Exploring Oral History – An Online Introduction to Theory, Best Practice and Developing a Project
A four-week online oral history course. Sessions will take place for this course on the following dates:
Thursdays on 23rd, 30th September and 7th and 14th October 6-8pm (2021)
There will be a short extra 30 minute session on 23rd September to cover introduction to course software and the online technology.
Following workshop one, an optional weekly task and set reading will be set for participants.
- Workshop One: What is Oral History? Theory and Method
- Workshop Two: Ethical concerns: informed consent, research responsibility and legal requirements
- Workshop Three: Oral history interviewing and best practice
- Workshop Four: Transcriptions, partial transcriptions, summaries and creating an archive
Strike a Light – Arts & Heritage will be providing support to course participants between each weekly workshop.
Lots of ideas to go away and research – good to meet others and share experiences and ideas. I feel more confident to go away and plan some reminiscence activities. I have more insight into the benefits and what’s involved.
– Course participant
We are also happy to offer post course help and consultancy as an extra to this training. If so, please get in touch. We are happy to help with any of the following:
- Starting up an oral history project
- Advice on funding applications and equipment
- Oral history training
- Oral history editing
- School oral history projects
- Making personal or family recordings
There will be a short extra 30 minute session on 6th May to cover introduction to course software and the online technology.
Workshop One: What is oral history? Theory and Method
In this first workshop we will explore what is meant by oral history, both in the academic and community heritage arenas, and determine the criteria for best practice. We will evaluate the strengths of oral history as a research method along with any potential problems that should be considered. We will examine how to begin to develop an oral history project and ask the questions that will elicit the richest responses.
Workshop Two: Ethical concerns: Informed consent, research responsibility and legal requirements
In this workshop we will learn the importance of taking an ethical approach when conducting oral history interviews. We will examine what is meant by informed consent, how best to achieve this and who we have a responsibility to in our research.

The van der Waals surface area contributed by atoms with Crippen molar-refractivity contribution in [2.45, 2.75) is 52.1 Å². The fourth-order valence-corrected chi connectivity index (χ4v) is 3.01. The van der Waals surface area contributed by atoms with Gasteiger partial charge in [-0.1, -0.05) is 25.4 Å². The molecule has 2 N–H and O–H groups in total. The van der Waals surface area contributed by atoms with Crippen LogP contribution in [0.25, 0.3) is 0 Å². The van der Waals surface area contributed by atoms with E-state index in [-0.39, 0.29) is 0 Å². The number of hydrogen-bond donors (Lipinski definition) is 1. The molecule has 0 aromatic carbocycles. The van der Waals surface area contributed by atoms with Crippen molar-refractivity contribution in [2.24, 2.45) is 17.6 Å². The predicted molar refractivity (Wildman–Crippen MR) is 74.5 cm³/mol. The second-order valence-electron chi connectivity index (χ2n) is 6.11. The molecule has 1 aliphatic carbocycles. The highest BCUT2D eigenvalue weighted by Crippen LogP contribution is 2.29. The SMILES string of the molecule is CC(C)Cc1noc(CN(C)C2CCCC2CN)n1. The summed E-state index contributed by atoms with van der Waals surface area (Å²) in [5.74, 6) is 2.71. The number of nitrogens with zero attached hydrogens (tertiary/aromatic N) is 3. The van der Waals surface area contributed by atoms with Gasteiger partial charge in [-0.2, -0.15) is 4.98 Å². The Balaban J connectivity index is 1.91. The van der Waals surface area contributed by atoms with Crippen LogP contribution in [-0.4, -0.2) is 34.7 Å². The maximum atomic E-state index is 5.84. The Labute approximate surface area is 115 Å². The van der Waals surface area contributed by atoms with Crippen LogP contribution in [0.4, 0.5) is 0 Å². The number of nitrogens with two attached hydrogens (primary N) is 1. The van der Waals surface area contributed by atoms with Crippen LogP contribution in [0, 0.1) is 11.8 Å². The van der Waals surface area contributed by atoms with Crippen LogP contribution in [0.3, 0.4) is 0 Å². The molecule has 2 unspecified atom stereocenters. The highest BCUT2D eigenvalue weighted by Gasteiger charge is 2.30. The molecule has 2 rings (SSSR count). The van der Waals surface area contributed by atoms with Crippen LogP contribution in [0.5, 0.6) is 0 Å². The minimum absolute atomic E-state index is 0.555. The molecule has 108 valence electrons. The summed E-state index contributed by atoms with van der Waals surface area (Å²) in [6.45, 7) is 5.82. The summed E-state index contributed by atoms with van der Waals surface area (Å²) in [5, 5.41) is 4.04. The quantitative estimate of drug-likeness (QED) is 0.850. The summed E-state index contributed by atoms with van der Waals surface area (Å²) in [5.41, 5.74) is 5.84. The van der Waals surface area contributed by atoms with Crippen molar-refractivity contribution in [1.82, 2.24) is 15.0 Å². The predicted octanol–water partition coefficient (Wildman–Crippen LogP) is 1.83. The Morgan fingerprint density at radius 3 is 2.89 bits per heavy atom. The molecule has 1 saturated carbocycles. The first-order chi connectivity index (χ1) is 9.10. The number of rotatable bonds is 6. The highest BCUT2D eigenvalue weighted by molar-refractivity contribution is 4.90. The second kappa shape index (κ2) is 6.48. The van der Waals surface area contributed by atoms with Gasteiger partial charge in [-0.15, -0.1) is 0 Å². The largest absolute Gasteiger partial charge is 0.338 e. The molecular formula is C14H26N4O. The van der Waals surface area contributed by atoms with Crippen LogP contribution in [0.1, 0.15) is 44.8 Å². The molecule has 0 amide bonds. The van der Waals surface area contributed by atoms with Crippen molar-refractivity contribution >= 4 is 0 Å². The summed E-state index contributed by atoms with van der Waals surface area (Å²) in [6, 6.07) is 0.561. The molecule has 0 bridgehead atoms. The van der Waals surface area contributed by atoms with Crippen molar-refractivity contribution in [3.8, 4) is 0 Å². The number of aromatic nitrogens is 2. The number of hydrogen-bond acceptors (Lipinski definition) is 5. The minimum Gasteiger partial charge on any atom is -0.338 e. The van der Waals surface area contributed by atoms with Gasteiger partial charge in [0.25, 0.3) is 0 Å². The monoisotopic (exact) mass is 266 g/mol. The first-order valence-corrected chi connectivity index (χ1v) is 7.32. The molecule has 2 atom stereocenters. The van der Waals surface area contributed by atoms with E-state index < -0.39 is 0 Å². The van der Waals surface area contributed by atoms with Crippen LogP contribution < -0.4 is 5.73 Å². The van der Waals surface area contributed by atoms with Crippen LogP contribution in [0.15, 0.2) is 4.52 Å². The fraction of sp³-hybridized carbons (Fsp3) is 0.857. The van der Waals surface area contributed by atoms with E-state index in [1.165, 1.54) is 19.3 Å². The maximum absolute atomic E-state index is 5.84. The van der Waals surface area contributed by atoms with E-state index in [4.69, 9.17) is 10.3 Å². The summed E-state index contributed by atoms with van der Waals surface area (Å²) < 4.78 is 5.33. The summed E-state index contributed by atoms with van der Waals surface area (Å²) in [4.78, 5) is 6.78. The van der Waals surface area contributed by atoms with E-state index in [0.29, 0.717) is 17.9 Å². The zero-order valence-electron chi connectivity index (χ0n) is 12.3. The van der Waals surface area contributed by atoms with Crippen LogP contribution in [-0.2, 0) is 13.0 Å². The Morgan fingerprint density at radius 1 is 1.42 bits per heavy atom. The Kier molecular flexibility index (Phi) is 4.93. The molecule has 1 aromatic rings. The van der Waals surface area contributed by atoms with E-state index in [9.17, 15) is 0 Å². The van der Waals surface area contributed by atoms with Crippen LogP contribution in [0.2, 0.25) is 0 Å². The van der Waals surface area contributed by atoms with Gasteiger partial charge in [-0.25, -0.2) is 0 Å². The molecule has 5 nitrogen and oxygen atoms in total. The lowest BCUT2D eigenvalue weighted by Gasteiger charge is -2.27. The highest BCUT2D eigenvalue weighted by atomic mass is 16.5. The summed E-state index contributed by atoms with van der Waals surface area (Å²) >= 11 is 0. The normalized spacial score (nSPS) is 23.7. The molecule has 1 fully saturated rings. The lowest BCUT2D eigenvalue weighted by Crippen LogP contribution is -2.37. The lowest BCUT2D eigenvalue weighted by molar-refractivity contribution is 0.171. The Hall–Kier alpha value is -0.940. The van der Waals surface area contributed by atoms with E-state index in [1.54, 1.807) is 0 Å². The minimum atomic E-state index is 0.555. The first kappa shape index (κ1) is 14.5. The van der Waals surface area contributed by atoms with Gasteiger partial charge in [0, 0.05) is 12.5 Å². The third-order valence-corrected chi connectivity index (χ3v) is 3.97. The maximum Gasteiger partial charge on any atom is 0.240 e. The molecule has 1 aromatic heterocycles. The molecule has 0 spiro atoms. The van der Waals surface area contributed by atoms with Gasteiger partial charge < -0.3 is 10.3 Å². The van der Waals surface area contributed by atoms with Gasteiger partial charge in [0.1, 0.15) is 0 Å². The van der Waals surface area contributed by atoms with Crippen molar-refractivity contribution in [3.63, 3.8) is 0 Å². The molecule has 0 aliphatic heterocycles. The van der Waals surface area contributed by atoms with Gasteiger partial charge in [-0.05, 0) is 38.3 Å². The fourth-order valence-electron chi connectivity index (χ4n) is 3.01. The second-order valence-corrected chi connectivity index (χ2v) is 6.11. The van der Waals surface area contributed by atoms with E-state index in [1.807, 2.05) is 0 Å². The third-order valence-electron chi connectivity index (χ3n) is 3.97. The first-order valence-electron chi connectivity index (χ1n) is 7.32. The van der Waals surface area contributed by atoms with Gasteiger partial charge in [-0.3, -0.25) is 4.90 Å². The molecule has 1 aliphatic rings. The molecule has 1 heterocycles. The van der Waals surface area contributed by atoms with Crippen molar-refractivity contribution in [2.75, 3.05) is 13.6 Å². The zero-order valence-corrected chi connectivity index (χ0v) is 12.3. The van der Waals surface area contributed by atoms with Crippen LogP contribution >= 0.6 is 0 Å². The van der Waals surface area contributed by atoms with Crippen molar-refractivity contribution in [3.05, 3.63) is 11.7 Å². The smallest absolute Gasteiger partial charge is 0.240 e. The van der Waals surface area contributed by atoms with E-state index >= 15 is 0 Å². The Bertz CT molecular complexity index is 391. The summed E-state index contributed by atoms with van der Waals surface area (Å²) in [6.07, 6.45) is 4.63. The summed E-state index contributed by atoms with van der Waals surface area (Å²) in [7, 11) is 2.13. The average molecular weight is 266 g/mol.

Workshop Three: Oral history interviewing and best practice In this workshop we will look at the practical issues related to oral history interviewing. We will assess what to consider before arranging an interview and how to set one up. We will look at what makes a good question, what to avoid and how to use an interview guide. We will study the technical aspects of interviewing and how to make the most out of recording equipment. We will examine what to do immediately after an interview, including backing up audio files safely and securely. By the end of this session participants will be able to practice interviewing and recording in order to prepare to engage in an oral history project.
Workshop Four: Transcriptions, partial transcriptions, summaries and creating an archive
In this final workshop we will cover what is expected when recording oral histories in terms of preservation, accessibility and making use of the collected data in order to share our findings. We will examine how to produce an interview transcript or partial transcript; what to include and what to leave out. We will also study the importance of an interview summary and how to save and catalogue audio files for archival purposes. We will examine how to make sense of the oral histories we have collected using narrative analysis and share what we have collected in terms of exhibitions, websites, books, and other forms of dissemination practice such as theatrical outcomes.
Benefits of the Course
This course is useful for those interested in gaining new skills in oral history, or for those wanting to expand existing skills in this area.
We will support you to learn how to:
Start up an oral history project * Advice on equipment * Recording an Oral History * Oral history editing * Setting up oral history projects * Making personal or family recordings * Compile an interview question sheet * GDPR * Ethics and more…
What you will achieve
Through this course you will achieve a variety of new skills in:
* Recording an oral history * How to understand the complete process for setting up and achieving your oral history, or oral history project * How to develop a good quality recording * How to create accompanying resources and paperwork to industry standard.
We are also happy to provide tailor made training specifically for your groups in a location of your choice. To discuss your learning requirements, please contact us.